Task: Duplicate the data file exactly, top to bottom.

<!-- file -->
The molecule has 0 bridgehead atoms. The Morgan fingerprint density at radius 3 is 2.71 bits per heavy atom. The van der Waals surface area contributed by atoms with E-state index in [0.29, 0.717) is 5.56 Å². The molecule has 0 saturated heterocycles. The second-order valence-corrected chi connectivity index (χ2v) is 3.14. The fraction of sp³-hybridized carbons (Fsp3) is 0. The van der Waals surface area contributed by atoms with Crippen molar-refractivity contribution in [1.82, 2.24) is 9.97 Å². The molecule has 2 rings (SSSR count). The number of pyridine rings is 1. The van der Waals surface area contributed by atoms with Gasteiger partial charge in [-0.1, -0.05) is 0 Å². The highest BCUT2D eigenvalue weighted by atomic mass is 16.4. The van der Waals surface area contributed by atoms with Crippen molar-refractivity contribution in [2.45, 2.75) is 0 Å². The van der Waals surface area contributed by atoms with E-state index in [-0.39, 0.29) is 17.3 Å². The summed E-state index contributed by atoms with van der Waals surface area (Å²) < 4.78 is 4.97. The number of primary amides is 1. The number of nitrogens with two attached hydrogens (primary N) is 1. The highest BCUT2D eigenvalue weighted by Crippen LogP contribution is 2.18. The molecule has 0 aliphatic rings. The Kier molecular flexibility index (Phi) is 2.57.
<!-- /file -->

The molecule has 0 bridgehead atoms. The Morgan fingerprint density at radius 3 is 2.71 bits per heavy atom. The van der Waals surface area contributed by atoms with E-state index in [0.29, 0.717) is 5.56 Å². The molecule has 0 saturated heterocycles. The second-order valence-corrected chi connectivity index (χ2v) is 3.14. The fraction of sp³-hybridized carbons (Fsp3) is 0. The van der Waals surface area contributed by atoms with Crippen molar-refractivity contribution in [1.82, 2.24) is 9.97 Å². The molecule has 2 rings (SSSR count). The number of pyridine rings is 1. The van der Waals surface area contributed by atoms with Gasteiger partial charge in [-0.1, -0.05) is 0 Å². The highest BCUT2D eigenvalue weighted by atomic mass is 16.4. The van der Waals surface area contributed by atoms with Crippen molar-refractivity contribution in [2.45, 2.75) is 0 Å². The van der Waals surface area contributed by atoms with E-state index in [-0.39, 0.29) is 17.3 Å². The summed E-state index contributed by atoms with van der Waals surface area (Å²) < 4.78 is 4.97. The number of primary amides is 1. The number of nitrogens with two attached hydrogens (primary N) is 1. The highest BCUT2D eigenvalue weighted by Crippen LogP contribution is 2.18. The molecule has 0 aliphatic rings. The Kier molecular flexibility index (Phi) is 2.57.